A Florida man was caught and charged for trying to vote for his dead wife. Larry Wiggins, a 62-year old man whose wife died two years ago, allegedly requested a mail-in ballot for his wife. Wiggins was charged with a 3rd-degree felony after “authorities were alerted that the signature on his wife’s ballot request did not match that of her previous registrations, and investigators figured out his spouse was deceased” reported WFLA News.
Wiggins is one of the few who was actually caught and charged with voter fraud. Wiggins was released from Manatee County Jail and spoke with WFLA news over the weekend. Sadly, Wiggins’ mentality is indicative of a country-wide problem. “I feel like I haven’t done anything wrong,” said Wiggins. His inability to understand the severity of his actions is the result of the mainstream media’s discussion around voting.
“I heard so much about ballots being sent in and people just having found them in different places,” said Wiggins defending his actions. “I said well, let me just send it in and see what’s going to happen to see what’s going to happen to see if they’re actually going to send a ballot for her to vote” admitted Wiggins. Despite feeling justified, he has now been charged with requesting a vote-by-mail ballot on behalf of another elector, which is a third-degree felony.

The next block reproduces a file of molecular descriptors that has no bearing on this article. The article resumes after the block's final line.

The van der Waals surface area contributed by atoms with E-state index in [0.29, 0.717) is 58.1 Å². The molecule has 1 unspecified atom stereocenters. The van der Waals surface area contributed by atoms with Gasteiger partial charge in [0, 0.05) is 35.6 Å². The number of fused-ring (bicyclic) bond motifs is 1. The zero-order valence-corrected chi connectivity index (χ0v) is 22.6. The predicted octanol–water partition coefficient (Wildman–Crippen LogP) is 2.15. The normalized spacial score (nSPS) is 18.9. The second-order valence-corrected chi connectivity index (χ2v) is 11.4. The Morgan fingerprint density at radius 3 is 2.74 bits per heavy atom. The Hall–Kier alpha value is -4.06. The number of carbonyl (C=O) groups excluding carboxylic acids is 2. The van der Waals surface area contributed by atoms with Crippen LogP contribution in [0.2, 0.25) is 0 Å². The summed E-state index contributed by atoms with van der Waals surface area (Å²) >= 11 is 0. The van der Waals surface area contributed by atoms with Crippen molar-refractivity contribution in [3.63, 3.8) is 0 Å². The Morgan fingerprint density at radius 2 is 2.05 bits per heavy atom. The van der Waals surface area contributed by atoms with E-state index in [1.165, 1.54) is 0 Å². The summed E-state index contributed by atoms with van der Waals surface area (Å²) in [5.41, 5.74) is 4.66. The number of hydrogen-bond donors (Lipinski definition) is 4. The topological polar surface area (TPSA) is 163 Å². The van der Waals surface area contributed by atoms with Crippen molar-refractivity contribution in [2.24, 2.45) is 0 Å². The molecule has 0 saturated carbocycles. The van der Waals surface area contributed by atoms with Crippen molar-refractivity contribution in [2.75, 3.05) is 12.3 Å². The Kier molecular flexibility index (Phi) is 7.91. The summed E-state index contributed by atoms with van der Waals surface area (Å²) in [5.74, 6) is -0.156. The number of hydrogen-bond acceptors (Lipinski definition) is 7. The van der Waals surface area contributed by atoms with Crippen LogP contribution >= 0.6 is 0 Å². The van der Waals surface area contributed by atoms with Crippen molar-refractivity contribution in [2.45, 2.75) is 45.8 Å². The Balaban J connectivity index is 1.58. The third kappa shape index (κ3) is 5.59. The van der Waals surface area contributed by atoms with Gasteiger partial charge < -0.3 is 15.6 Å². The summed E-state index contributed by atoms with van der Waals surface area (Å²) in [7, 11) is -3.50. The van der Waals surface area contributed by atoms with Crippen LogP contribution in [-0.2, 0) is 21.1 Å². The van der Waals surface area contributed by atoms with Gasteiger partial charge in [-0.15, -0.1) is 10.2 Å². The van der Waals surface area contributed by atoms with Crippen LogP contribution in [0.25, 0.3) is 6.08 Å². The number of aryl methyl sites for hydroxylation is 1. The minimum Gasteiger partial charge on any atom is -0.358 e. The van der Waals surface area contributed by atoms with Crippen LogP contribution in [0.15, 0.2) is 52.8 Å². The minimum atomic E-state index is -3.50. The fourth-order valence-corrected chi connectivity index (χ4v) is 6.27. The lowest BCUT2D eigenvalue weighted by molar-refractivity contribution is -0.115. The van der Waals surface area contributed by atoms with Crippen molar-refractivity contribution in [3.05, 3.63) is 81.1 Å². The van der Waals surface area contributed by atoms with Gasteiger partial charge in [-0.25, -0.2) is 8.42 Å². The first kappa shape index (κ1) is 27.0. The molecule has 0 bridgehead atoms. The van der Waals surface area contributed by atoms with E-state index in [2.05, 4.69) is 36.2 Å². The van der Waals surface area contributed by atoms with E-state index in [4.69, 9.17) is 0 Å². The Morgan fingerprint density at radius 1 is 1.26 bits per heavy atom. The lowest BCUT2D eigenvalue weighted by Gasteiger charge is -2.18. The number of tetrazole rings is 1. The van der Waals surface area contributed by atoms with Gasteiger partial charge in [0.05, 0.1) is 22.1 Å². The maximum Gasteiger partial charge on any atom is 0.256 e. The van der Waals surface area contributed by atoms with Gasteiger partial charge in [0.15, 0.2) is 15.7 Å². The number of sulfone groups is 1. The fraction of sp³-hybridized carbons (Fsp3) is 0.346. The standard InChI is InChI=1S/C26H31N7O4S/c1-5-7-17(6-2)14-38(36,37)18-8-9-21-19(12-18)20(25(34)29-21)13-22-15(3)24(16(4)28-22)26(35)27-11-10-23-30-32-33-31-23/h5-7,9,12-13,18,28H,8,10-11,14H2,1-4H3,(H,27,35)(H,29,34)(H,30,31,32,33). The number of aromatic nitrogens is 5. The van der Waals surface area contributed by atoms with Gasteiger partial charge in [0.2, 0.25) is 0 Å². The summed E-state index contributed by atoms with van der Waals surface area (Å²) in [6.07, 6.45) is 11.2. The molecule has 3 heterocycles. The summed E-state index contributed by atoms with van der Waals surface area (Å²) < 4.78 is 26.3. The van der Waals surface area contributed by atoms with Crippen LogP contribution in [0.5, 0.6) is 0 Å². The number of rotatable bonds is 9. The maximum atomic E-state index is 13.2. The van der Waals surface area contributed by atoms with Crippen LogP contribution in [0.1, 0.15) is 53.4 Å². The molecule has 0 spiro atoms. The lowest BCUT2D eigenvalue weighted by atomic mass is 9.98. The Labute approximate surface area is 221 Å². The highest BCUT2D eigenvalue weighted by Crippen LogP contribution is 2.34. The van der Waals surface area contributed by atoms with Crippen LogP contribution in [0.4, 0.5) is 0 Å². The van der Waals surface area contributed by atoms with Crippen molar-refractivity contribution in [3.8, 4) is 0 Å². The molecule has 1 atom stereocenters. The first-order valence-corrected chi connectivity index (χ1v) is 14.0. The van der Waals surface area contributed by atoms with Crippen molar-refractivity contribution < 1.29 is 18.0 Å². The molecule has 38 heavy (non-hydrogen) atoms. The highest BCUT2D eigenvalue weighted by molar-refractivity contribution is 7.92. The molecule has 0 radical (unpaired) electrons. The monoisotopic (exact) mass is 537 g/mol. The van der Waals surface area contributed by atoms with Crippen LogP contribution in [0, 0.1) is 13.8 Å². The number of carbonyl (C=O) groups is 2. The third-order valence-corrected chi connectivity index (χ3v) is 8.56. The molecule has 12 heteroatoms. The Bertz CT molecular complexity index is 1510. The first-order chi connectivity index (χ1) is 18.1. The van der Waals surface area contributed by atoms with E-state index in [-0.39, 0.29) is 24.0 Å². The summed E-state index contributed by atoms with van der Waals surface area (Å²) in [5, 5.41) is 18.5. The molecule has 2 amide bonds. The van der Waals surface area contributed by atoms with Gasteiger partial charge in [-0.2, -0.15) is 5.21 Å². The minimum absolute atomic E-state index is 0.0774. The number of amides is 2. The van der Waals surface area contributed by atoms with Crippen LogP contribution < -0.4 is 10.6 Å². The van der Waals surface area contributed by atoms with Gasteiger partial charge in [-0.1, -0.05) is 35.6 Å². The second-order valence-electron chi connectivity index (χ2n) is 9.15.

“According to the arrest report, election officials received two vote-by-mail ballot request applications from a husband and wife. Election officials confirmed the woman, Ursula Wiggins, had died in 2018. They also said the signature on the woman’s application did not match the handwriting on her original voter registration documents” reported WFLA.
Manatee County Elections Supervisor Michael Bennett received the request and instead of sending Wiggins ballots, he sent the information to deputies. According to WFLA Mr. Wiggins is a “self-described Democrat who supports President Donald Trump” but says he never planned on voting for his late wife; he simply wanted to see what would happen.
Bennett hopes the situation with Wiggins can be used as an example. “If there’s nothing else that comes out of this conversation,” said Bennett, he hopes it will be used to “warn other people.” Reportedly “Mr. Wiggins is relieved the system worked; however, he does not want a criminal record” according to WFLA.